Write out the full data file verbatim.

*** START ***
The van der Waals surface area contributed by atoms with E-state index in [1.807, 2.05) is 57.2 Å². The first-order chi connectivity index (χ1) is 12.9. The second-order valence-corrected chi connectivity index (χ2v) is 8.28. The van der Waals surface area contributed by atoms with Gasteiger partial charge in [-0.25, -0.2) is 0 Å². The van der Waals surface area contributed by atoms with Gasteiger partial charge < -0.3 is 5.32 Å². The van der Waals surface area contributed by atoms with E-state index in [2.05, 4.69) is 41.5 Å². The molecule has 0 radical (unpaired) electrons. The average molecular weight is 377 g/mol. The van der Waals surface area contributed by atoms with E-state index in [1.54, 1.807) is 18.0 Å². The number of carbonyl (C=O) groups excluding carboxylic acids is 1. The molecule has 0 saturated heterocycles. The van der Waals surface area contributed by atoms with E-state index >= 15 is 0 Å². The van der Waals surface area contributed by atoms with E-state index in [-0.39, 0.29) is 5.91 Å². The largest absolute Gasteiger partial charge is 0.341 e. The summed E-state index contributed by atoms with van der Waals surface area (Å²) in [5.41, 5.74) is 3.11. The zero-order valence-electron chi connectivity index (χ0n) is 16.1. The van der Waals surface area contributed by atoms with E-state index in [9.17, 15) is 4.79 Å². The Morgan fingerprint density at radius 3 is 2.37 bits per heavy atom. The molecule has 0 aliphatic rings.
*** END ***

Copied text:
The van der Waals surface area contributed by atoms with E-state index in [1.807, 2.05) is 57.2 Å². The first-order chi connectivity index (χ1) is 12.9. The second-order valence-corrected chi connectivity index (χ2v) is 8.28. The van der Waals surface area contributed by atoms with Gasteiger partial charge in [-0.25, -0.2) is 0 Å². The van der Waals surface area contributed by atoms with Gasteiger partial charge < -0.3 is 5.32 Å². The van der Waals surface area contributed by atoms with E-state index in [2.05, 4.69) is 41.5 Å². The molecule has 0 radical (unpaired) electrons. The average molecular weight is 377 g/mol. The van der Waals surface area contributed by atoms with E-state index in [1.54, 1.807) is 18.0 Å². The number of carbonyl (C=O) groups excluding carboxylic acids is 1. The molecule has 0 saturated heterocycles. The van der Waals surface area contributed by atoms with E-state index >= 15 is 0 Å². The van der Waals surface area contributed by atoms with E-state index in [-0.39, 0.29) is 5.91 Å². The largest absolute Gasteiger partial charge is 0.341 e. The summed E-state index contributed by atoms with van der Waals surface area (Å²) in [5.41, 5.74) is 3.11. The zero-order valence-electron chi connectivity index (χ0n) is 16.1. The van der Waals surface area contributed by atoms with E-state index in [9.17, 15) is 4.79 Å². The Morgan fingerprint density at radius 3 is 2.37 bits per heavy atom. The molecule has 0 aliphatic rings.